Adding an extra encapsulating layer on top of two-dimensional layers used to fabricate nanoelectronic devices significantly reduces the risk of component failure due to overheating.
2D materials such as graphene promise a huge potential in the field of semiconductor device manufacture. A layer of the material is just one atom thick allowing components to be significantly smaller than those fabricated using conventional 3D materials. Current research has however highlighted poor thermal conduction between the 2D layers and the device substrate so that as current increases in the device, localized hotspots develop which leads to overheating and device failure.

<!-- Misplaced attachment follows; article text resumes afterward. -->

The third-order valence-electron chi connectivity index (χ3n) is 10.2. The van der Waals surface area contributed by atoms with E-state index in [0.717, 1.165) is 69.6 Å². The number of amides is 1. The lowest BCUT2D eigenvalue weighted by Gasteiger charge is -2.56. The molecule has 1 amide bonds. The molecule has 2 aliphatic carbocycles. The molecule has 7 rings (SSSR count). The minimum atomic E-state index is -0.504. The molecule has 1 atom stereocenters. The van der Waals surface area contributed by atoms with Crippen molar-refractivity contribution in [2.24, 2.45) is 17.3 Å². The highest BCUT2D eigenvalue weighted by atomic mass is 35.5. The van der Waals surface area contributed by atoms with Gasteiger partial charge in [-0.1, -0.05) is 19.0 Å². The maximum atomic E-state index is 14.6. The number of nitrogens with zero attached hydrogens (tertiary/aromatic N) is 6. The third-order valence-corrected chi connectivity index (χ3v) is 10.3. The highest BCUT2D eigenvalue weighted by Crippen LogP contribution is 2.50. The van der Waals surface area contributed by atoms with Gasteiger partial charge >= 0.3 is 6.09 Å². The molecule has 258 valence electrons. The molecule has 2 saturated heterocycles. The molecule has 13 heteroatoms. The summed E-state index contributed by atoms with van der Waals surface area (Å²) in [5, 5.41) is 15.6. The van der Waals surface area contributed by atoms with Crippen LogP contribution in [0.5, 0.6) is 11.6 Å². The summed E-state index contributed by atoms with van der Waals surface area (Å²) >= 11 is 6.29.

A team working at the University of Illinois has had some success in overcoming this problem by overlaying the 2D layer with an additional ultrathin material to create a ‘nano-sandwich’. An experimental transistor was fabricated using a silicon oxide substrate, carbon 2D material and aluminum oxide for the encapsulating layer. This additional layer on top of the structure produced a doubling of the thermal energy transfer between the 2D material and the silicon substrate at room temperature.
Researchers from the University of Illinois at Chicago College of Engineering published the results of this study in the Journal Advanced Materials.
- on Components
Nano sandwich takes the heat off
September 18, 2018 | 01:29
Adding an extra encapsulating layer on top of two-dimensional layers used to fabricate nanoelectronic devices significantly reduces the risk of component failure due to overheating...